When you “pick up the telephone” as Le Goff says, that horse better answer your call.

– Denny Emerson

That’s one of the best descriptions I’ve seen of how a horse should react to a bit. You need to have that answer and you don’t want the phone to keep on ringing.

There are a couple of “go to” bits for a horse that leans — a friend of mine gave me the Happy Mouth two ring elevator bit. The top ring attaches to the cheek pieces, which keeps the bit very stable in her mouth (Zelda likes that), the mouthpiece is soft and drapes over her tongue (Zelda likes that, too), and the rein attaches to the second ring, which gives me a bit more leverage. I like this because magically, she has stopped rooting! It’s not so much bit that it backs her off, but it has given her a reason to behave better and it lets me ride her more softly.

What bits to you use for those times when you need to “bit up”?

Neue Schule releases poll pressure guide for bits

Poll pressure study
The bit manufacturer Neue Schule has conducted a study to measure how much poll pressure each of their bits exerts. Click on the image to access the study.

There’s been a lot of debate over whether a baucher bit exerts pressure on a horse’s poll. I’ve written about it before. But I still hear people claim that they like the bit because of the poll pressure.

Baucher snaffle with a french link mouthpiece.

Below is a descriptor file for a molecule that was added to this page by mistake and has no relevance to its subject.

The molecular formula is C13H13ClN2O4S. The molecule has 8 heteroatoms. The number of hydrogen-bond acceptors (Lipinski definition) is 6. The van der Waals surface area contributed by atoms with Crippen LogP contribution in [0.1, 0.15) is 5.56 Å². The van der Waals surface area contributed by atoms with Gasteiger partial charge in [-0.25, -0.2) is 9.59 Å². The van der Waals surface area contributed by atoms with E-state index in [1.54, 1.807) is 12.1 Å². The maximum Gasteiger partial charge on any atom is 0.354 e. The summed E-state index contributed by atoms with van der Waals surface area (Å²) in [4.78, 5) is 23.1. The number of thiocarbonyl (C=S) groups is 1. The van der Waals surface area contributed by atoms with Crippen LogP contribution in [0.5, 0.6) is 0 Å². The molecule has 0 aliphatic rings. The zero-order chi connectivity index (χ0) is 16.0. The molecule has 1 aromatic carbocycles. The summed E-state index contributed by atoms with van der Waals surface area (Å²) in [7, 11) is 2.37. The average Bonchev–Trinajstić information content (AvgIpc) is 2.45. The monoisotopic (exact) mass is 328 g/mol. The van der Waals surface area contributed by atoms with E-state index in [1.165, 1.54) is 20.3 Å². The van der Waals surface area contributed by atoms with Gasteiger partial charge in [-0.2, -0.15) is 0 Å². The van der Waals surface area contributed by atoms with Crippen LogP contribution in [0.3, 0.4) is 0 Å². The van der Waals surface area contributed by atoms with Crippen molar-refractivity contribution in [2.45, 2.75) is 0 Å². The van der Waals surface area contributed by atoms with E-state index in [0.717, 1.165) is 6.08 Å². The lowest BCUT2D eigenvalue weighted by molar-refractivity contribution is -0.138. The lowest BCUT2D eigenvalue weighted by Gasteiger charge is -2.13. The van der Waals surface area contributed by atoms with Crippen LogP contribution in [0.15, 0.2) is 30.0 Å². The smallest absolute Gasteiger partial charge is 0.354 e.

Baucher snaffle with a french link mouthpiece.

Now, the bit company Neue Schule had done a study that shows something surprising: Not only does the baucher not exert pressure on the poll, it actually relieves it! That’s just one of the findings in a recent study conducted by the Neue Schule team to answer a key question posed by the company founder and bitting guru, Heather Hyde — namely, how much poll pressure each bit in the Neue Schule range produces, according to cheek type.

The results are, in some instances, straight forward and in others help to resolve longstanding debates.

“These results actually didn’t surprise us at all because there is no lever in this bit and therefore it cannot apply any poll pressure,” Neue Schule manager of research Caroline Beniost told Horse & Hound.

“We actually presented this data at the International Society for Equitation Science in Saumur, France, in June and it was very well received there. We just wanted to end the debate on this one once and for all.

-Horse & Hound Magazine

Extensive tests were carried out by the Neue Schule team using two sensors – one applied to the cheek piece, the other to the rein.

The recorded tension was transmitted to a central computer and a rating was calculated to show how much poll pressure each type of bit created.

“The research culminated in some surprises, as well as reiterating many of our suspicions,” said Heather Hyde, Neue Schule’s founder. “It will be a great tool to dispel some of the long-standing misconceptions surrounding the action of bits.”

Susie Hutchinson and Samsung Woodstock foiled by jump crew

Sometimes those big jumper courses can get confusing . . . at least that was probably the excuse of the jump crew when they ended up standing IN FRONT of a jump that Susie Hutchinson and Samsung Woodstock were trying to jump in the 1993 Volvo FEI World Cup Final.